[box cover]

The Adventures of Robin Hood: Special Edition

Warner Home Video

Starring Errol Flynn, Olivia de Havilland,
Claude Rains, Basil Rathbone

Written by Norman Reilly Raine, Seton I. Miller

Directed by Michael Curtiz, William Keighley

Music by Erich Wolfgang Korngold


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Review by Mark Bourne                    


"I've had a hell of a lot of fun and I've enjoyed every minute of it."

— Errol Flynn's last words



What Singin' in the Rain is to musicals, The Adventures of Robin Hood is to swashbuckler-romances — a big, sunny, hugely enjoyable dazzler that's impeccably cast, directed, and produced. This pitch-perfect action picture from 1938 exults in all good things we associate with Golden Age Hollywood. Here in lavish portions are Errol Flynn's dashing bigger-than-lifeness, Olivia de Havilland playing Maid Marian as a "bold Norman beauty" without being drippy about it, Erich Wolfgang Korngold's rousing orchestral score, a thousand resplendent costumes, lots of comic byplay, and swordfight scenes that set the standard for all subsequent swordfight scenes. Making sure we miss none of it, the movie bursts from the screen with the kind of glossy, incandescent Technicolor that sears images directly into your visual cortex.

All the storybook thrills are here in plenty, boisterously decked out with grand pageantry, Lincoln green tights, peaked feathered hats, and jewel-lined doublets. The heroics are served straight up with absolutely no subtexual messages or "postmodern irony." The Adventures of Robin Hood is corny in all the right ways and exists purely for the joy of being entertaining. If you swaggered through your life as unselfconscious as this movie, you'd get arrested or have your own TV show.

To say that "the Errol Flynn version" is the most pleasurable motion picture distillation of those hoary old Robin Hood legends is like saying The Wizard of Oz is the most colorful travelogue about a girl from the Midwest. Of the various retellings from the silent days, Douglas Fairbanks' version from 1922 was the one to beat. Disney tried it twice, once with humans in 1952 and then in 1973 with an all-animal animated feature. In 1976 Sean Connery and Audrey Hepburn made Robin and Marian a bittersweet meditation on life's vicissitudes. (Rumor has it that Kevin Costner essayed the role at some point, but the very idea is so ridiculous that the less said about it the better, lest some Hollywood muttonhead actually thinks it's a good idea and makes the damn thing.)

The story is set in the 12th century, the English Middle Ages. But it's not our Middle Ages from real history, a terribly dreary time by all accounts. No, this Robin romances his lady love and fights the forces of oppression in the same morally unambiguous, primary-color universe that centuries later Superman would call home. Like his descendants — Zorro, the Shadow, and Batman — Robin Hood is a man of means who uses his ethical and material bounty to protect those who would otherwise be ground beneath the heels of bad men. He's no cackling avenger or gloomy Gothamite, however. This most dangerous archer in all England can still place his hands on his hips, toss back his head, and give out a laugh that's the Oxford English Dictionary's definition of "hearty." It would be superfluous to add that he gets the girl.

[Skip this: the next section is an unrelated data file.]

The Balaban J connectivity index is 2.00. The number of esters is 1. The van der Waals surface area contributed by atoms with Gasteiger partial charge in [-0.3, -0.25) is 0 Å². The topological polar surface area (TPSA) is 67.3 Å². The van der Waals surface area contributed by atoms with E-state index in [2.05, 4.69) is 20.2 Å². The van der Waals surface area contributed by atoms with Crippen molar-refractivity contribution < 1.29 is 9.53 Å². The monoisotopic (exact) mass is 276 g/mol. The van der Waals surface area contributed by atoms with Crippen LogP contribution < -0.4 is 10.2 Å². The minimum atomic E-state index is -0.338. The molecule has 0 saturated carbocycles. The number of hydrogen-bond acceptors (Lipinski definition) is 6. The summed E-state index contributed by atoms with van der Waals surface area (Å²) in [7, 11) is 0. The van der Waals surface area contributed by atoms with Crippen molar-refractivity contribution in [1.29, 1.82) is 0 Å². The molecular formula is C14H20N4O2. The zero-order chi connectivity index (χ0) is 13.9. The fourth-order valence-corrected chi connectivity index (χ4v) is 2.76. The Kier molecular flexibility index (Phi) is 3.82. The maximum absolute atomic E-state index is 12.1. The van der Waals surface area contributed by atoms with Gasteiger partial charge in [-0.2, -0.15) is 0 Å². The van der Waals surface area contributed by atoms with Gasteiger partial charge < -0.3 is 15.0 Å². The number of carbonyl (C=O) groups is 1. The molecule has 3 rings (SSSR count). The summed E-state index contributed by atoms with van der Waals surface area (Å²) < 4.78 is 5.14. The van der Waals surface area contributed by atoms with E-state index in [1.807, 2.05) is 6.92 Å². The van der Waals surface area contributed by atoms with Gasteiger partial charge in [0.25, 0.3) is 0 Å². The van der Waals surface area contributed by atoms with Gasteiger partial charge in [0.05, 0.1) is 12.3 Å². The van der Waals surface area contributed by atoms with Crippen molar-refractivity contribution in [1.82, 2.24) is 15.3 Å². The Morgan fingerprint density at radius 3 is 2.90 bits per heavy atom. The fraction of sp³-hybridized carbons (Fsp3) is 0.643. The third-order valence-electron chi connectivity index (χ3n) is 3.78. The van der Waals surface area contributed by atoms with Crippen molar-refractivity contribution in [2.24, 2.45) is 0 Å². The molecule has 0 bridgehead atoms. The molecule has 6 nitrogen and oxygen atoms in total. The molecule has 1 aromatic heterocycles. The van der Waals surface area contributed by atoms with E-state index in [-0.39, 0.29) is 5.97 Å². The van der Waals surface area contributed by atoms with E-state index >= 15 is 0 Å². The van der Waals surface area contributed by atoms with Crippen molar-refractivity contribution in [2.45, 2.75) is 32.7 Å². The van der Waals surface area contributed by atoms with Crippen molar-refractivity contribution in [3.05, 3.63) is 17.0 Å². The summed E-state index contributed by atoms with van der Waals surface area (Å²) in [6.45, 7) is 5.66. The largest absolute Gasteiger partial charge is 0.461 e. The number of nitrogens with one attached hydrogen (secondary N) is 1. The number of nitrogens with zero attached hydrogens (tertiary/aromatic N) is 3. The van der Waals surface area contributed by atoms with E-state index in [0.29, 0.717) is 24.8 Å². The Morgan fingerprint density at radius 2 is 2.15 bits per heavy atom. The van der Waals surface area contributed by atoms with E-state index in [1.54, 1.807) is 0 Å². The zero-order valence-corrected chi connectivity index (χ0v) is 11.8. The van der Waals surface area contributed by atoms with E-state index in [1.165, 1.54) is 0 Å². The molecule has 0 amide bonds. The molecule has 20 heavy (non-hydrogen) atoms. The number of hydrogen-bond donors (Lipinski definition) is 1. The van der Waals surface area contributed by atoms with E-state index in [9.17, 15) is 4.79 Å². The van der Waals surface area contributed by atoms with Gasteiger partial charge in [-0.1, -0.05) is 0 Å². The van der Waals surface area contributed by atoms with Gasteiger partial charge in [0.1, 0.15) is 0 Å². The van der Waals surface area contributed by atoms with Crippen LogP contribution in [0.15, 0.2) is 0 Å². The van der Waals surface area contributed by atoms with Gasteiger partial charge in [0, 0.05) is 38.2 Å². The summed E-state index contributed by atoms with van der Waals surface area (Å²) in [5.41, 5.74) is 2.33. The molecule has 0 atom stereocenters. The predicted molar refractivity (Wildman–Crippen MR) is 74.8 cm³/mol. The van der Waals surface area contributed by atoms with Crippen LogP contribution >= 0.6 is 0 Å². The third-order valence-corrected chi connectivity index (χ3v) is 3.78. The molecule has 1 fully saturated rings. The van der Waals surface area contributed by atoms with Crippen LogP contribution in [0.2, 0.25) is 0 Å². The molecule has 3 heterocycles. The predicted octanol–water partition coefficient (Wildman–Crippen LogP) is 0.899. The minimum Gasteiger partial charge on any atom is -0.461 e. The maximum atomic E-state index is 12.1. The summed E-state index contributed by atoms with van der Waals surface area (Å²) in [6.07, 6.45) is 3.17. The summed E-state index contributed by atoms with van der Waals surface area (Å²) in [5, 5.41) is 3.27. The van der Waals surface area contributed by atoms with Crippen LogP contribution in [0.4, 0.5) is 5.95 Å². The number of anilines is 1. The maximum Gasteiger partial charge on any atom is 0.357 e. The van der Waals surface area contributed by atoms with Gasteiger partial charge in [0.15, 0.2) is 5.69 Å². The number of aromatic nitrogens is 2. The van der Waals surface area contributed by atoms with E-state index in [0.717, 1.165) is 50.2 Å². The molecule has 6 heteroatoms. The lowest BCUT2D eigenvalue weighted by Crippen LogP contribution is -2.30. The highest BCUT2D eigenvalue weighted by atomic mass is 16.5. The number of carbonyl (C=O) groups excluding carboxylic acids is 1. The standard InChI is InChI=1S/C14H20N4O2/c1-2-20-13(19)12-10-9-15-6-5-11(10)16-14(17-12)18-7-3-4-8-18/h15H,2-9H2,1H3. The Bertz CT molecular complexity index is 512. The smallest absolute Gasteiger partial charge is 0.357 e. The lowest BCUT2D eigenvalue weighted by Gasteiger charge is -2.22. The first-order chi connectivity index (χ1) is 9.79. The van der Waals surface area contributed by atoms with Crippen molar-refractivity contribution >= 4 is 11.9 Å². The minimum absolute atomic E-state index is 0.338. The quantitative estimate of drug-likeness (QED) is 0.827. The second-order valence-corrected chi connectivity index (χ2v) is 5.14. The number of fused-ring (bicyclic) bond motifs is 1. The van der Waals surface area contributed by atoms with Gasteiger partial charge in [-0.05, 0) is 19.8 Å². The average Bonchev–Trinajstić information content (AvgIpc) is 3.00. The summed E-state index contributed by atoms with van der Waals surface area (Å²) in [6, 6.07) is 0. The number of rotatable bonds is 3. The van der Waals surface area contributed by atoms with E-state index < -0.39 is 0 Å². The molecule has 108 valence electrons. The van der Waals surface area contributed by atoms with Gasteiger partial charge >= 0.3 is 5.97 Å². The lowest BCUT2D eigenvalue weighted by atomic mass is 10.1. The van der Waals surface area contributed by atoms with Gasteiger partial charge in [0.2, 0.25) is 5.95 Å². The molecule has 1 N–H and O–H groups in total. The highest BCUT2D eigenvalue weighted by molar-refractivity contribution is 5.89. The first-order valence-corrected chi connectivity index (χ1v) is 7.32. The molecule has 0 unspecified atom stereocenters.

*          *          *

Flynn is, of course, Sir Robin of Locksley, the charismatic Saxon knight who forsakes his comfortable manor to hide in the forest and lead a populist uprising. Hollywood wouldn't discover an actor as well suited for a particular action hero role until Christopher Reeve put on tights of his own. As adept with his only-in-the-movies dialogue as Robin is with a gray goose shaft, Flynn is dynamic, romantic, and every inch the movie star. He catapults across the screen with the greatest of ease, exuding so much charm and confidence that he seems to klieg-light the film all by himself. When he barges into the great hall where the villains are assembled, with a dead stag draped across his shoulders, it's one of the great entrances in movie history. (As much as we love Jimmy Cagney, we can still be thankful that a contract dispute pushed him to drop the role, which had originally been assigned to him. Director Michael Curtiz would soon enough helm Cagney's perfect screen fit in Yankee Doodle Dandy.)

Robin is not anti-authoritarian, just anti-injustice. Before the film begins, King Richard, who left England for the Crusades, is captured and held for ransom by Leopold of Austria. This leaves the kingdom vulnerable to his tyrannical brother John and John's thuggish soldiers. Therefore the welfare and safety of the common folk are in the hands of Robin. "I'll organize a revolt," he announces to John and dozens of the prince's loyal barons, "exact a death for a death, and I'll never rest until every Saxon in this shire can stand up free men and strike a blow for Richard and England." How he'll keep occupied once the proper king is back on the throne is anyone's guess, although Lady Marian sure eases the guessing.